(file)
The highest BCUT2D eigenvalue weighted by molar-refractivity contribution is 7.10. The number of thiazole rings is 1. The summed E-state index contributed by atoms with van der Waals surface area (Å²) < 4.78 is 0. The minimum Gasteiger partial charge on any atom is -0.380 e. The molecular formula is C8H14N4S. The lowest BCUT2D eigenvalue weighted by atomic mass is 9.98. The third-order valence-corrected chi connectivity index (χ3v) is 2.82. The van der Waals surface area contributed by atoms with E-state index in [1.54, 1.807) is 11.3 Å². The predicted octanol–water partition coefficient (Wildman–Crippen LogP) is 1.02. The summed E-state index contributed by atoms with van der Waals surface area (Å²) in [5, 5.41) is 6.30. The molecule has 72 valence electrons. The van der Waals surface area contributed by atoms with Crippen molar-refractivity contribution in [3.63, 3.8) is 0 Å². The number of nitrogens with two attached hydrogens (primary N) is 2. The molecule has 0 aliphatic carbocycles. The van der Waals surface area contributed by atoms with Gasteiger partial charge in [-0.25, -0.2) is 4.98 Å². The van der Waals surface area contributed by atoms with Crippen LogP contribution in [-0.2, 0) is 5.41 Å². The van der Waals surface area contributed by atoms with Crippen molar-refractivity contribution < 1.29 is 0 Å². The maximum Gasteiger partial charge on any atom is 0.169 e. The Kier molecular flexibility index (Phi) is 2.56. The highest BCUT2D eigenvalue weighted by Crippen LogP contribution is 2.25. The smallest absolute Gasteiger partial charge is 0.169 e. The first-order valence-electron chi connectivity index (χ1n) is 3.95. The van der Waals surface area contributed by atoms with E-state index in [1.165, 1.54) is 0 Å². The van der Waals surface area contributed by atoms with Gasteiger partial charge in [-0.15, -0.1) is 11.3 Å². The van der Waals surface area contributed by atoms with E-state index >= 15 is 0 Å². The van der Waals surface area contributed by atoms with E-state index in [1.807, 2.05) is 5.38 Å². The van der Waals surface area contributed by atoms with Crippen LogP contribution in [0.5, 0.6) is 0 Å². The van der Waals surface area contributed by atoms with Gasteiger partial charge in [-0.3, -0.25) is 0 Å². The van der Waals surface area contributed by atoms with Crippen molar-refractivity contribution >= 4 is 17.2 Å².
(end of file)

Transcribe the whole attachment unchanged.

The highest BCUT2D eigenvalue weighted by molar-refractivity contribution is 7.10. The number of thiazole rings is 1. The summed E-state index contributed by atoms with van der Waals surface area (Å²) < 4.78 is 0. The minimum Gasteiger partial charge on any atom is -0.380 e. The molecular formula is C8H14N4S. The lowest BCUT2D eigenvalue weighted by atomic mass is 9.98. The third-order valence-corrected chi connectivity index (χ3v) is 2.82. The van der Waals surface area contributed by atoms with E-state index in [1.54, 1.807) is 11.3 Å². The predicted octanol–water partition coefficient (Wildman–Crippen LogP) is 1.02. The summed E-state index contributed by atoms with van der Waals surface area (Å²) in [5, 5.41) is 6.30. The molecule has 72 valence electrons. The van der Waals surface area contributed by atoms with Crippen molar-refractivity contribution in [3.63, 3.8) is 0 Å². The number of nitrogens with two attached hydrogens (primary N) is 2. The molecule has 0 aliphatic carbocycles. The van der Waals surface area contributed by atoms with Gasteiger partial charge in [-0.25, -0.2) is 4.98 Å². The van der Waals surface area contributed by atoms with Crippen LogP contribution in [-0.2, 0) is 5.41 Å². The van der Waals surface area contributed by atoms with Crippen molar-refractivity contribution < 1.29 is 0 Å². The maximum Gasteiger partial charge on any atom is 0.169 e. The Kier molecular flexibility index (Phi) is 2.56. The highest BCUT2D eigenvalue weighted by Crippen LogP contribution is 2.25. The smallest absolute Gasteiger partial charge is 0.169 e. The first-order valence-electron chi connectivity index (χ1n) is 3.95. The van der Waals surface area contributed by atoms with E-state index in [1.165, 1.54) is 0 Å². The van der Waals surface area contributed by atoms with Gasteiger partial charge in [-0.15, -0.1) is 11.3 Å². The van der Waals surface area contributed by atoms with E-state index >= 15 is 0 Å². The van der Waals surface area contributed by atoms with E-state index in [1.807, 2.05) is 5.38 Å². The van der Waals surface area contributed by atoms with Crippen LogP contribution in [0.5, 0.6) is 0 Å². The van der Waals surface area contributed by atoms with Gasteiger partial charge in [-0.3, -0.25) is 0 Å². The van der Waals surface area contributed by atoms with Crippen molar-refractivity contribution >= 4 is 17.2 Å².